Of course, nothing was ever the same. That school year, our Risk Management Guide was expanded to include plans for terrorist attacks. Despite my wish that it could be otherwise, as I feared the tragedy had touched our young children. A three-year-old, pondering the events of September 11, poignantly wondered who was kicking the back of the pilot’s seat because, “If you do that, you have an accident.” A group of four-year-olds sat at the playdough table building “very strong towers.” Two sisters took the American flags from the window and whispered to and another: “Something bad happened,” said one. Her sister replied, “Some people died.” Through these sad days and weeks to come, the children’s sweet faces and innocent perspectives sustained us all and renewed our belief in the basic goodness of humanity.

Twenty years later, we are living in a bitterly divided country. It’s hard to remember how folks of all races, religions, and political persuasions pulled together and embraced one another, proud to be united as Americans. Today, the fear and despair we felt from being attacked from without has been turned inward by those who embrace the hatred of those who are different rather than embracing and celebrating the diversity that is what truly makes our country great.

As I write this, we are still trying to get justice for victims of hate crimes as well as for the Capitol Police injured on January 6. We are also trying to find out exactly what happened on January 6, eight months later. Still battling Trump’s big lie as well. Still trying to convince our fellow Americans that black lives matter. And COVID has roared back to life in the form of the Delta variant, adding to the almost 650,000 deaths in our country, pitting the vaxxed against un-vaxxed. We can no longer deny the disasters created by climate change as one third of our country has experienced hurricanes, floods, tornados, fires, and extreme heat this year. Women’s right to make decisions about their own bodies is under the greatest threat since before Roe v Wade. Our right to vote is in peril in many parts of the country. Communities battle over masks for school children and vaccine requirements for their teachers. The Senate can’t pass infrastructure, social reforms, or legislation to protect our right to vote because of the filibuster. And then there’s Afghanistan. I’m exhausted and depressed.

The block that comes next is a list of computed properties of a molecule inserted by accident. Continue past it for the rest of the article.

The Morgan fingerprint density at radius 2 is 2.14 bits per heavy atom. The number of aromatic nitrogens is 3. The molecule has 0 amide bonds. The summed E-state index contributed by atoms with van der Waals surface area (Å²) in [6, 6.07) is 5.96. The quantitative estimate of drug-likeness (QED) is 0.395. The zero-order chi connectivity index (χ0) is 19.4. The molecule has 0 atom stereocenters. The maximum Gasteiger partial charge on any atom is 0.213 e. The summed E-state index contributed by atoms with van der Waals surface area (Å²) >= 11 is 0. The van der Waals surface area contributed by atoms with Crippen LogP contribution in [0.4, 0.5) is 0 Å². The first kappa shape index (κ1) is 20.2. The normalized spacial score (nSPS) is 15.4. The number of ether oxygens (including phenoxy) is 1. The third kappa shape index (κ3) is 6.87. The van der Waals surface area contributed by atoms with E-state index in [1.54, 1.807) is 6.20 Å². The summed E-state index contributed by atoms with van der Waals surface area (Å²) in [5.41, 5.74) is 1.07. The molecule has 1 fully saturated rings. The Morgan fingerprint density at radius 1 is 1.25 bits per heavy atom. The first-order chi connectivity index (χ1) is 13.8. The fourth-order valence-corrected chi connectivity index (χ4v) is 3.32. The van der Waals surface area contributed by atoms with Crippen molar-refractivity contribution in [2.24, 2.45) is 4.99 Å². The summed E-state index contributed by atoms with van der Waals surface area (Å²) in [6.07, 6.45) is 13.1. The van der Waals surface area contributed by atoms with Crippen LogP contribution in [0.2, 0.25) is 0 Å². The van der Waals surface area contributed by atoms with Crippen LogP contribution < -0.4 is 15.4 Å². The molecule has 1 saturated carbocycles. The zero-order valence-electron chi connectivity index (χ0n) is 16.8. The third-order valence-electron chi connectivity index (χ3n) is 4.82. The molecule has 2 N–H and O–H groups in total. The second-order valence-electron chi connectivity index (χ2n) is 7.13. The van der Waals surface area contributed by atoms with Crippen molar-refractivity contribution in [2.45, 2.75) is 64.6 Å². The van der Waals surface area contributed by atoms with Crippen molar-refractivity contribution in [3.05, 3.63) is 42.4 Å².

Living in an America in which I’m afraid to watch the news, I often wish just for a moment to be hugging my preschool sisters again. Especially on this anniversary of September 11, I hope that the power of love will shine to overcome the darkness that holds our country in its grip today. Those preschoolers who started school on September 11, 2001, may not remember that day, but I hope they will be able to recapture the sense of community, caring, and working for the common good that we felt back then.

I invite you to read my book Terribly Strange and Wonderfully Real, join my Facebook community, and visit my website.

Profile photo of Laurie Levy Laurie Levy
Boomer. Educator. Advocate. Eclectic topics: grandkids, special needs, values, aging, loss, & whatever. Author: Terribly Strange and Wonderfully Real.

Visit Author's Website



Characterizations: moving, well written

Comments

  1. Khati Hendry says:

    That feeling of community and pulling together is what we all need now as we confront the challenges ahead. You conjure it up so eloquently. We have to believe it is still possible—it is the bright light, along with the promise of youth, that has kept people going through unspeakable trials over the centuries. And we need it now.